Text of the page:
Accuracy of content presented Appropriateness of the material Depth/development of ideas Quality of ideas Organization of ideas Likely audience reactions Stylistic issues Grammar/mechanics issues Aspects on Which to Comment: From Straub & Lunsford, 12 Readers Reading
Ways to Respond: Make a correction ("there" "their“) Give a command ("Move this sentence to the opening paragraph") Make a judgment *Absolute ("Awkward transition"; “Good point”) *Subjective ("I like this subject is trivial"; “I like this revision”) Offer a suggestion ("You might try to soften the tone here") Request a change ("Can you use a more precise word here?") Request additional information ("Can you give an example of x?") Ask a question *Closed ("Did you really mean to put this in passive voice?") *Leading ("How can you tie this point to the preceding one?") *Open ("What are some counter-arguments you might address?") React subjectively ("I laughed out loud when I read this line!") Give a related assignment ("Review the punctuation chapter") Acknowledge effort ("I can tell you're trying to add depth here") Offer encouragement ("I see improvement since last time") From Straub & Lunsford, 12 Readers Reading
Continuum of Responses No response Minimal, nonverbal, noncritical response Supportive, noncritical response Descriptive or observational response Critical response, diagnosis, or advice OR…
Rubric = measuring stick
A rubric should… …list the criteria being evaluated …describe a performance at each rating level Ideally, the rubric should use similar language for each level within a category, so raters compare “apples to apples” when making judgments about that particular feature. Also ideally, students should have models of each performance level for each category.
Kinds of Rubrics AnalyticalHolistic Score = sum of scores for individual traits Score = reader’s impression of overall quality Usually Formative: intended to help the writer identify specific areas to work on Usually Summative: intended only to measure the quality of the writing Yields more informationQuicker & easier BOTH can be useful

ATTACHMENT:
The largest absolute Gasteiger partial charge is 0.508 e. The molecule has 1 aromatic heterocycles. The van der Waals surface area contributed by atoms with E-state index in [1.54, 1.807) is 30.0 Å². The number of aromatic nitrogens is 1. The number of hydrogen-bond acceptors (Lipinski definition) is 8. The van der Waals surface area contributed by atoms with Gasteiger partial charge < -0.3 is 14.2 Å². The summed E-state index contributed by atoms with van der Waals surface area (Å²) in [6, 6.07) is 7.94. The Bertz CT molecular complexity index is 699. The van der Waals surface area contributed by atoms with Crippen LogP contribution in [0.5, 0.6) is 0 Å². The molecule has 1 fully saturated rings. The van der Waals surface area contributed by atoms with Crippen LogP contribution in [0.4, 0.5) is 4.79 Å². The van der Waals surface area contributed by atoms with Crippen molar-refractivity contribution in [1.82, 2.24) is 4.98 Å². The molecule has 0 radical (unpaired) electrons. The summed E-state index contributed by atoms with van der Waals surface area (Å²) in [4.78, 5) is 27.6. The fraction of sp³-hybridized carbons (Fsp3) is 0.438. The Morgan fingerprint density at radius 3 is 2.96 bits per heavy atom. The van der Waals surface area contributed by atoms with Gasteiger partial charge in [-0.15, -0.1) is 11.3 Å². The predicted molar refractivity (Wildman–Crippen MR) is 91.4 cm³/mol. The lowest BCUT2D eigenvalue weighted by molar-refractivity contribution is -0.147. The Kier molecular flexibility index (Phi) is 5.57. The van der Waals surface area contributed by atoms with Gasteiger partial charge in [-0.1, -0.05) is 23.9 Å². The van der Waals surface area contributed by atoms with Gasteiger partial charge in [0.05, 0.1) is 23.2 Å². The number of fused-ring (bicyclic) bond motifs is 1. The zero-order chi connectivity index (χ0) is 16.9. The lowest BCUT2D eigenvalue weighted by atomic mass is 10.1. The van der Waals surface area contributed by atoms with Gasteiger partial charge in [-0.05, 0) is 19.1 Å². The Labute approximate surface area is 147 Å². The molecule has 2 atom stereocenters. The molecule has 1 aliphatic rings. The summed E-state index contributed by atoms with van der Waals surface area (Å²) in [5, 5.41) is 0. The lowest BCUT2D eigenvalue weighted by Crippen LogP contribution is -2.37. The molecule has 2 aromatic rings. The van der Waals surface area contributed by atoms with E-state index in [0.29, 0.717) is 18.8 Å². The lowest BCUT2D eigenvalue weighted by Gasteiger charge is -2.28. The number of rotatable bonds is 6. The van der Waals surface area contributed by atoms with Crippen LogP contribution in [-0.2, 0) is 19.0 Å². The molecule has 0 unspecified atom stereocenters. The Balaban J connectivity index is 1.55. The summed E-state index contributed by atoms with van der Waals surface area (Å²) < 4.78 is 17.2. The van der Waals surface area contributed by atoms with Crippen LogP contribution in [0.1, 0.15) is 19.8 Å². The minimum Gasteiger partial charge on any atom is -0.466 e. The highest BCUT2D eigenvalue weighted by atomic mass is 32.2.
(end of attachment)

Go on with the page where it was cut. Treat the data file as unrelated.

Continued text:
Why USE rubrics? Identify the target Save time Avoid bias Be transparent about grades Prepare students for statewide tests
To be of any value to students, a rubric must be distributed at the beginning of an assignment, not at the end. Cautions: A rubric designed for someone else’s assignment might not be useful for measuring student performance on your assignment.
Remember: Not all aspects of an assignment are equal. If something MATTERS more, it should COUNT more (in terms of points on the rubric).
Design Assign Explain/Model Practice Perform Assess Repeat … Using Writing to Learn and to Show Learning
Pause (Again) to Process List 2 or 3 new strategies you plan to implement (or at least try) in your classes this year Explain your plans to a neighbor
What makes a fire burn is space between the logs, a breathing space. Too much of a good thing, too many logs packed in too tight can douse the flames almost as surely as a pail of water would. So building fires requires attention to the spaces in between, as much as to the wood. When we are able to build open spaces in the same way we have learned to pile on the logs, then we can come to see how it is fuel, and absence of the fuel together, that make fire possible. We only need to lay a log lightly from time to time. A fire grows simply because the space is there, with openings in which the flame that knows just how it wants to burn can find its way. (Teaching with Fire, ed. by Sam M. Intrator and Megan Scribner) Fire by Judy Brown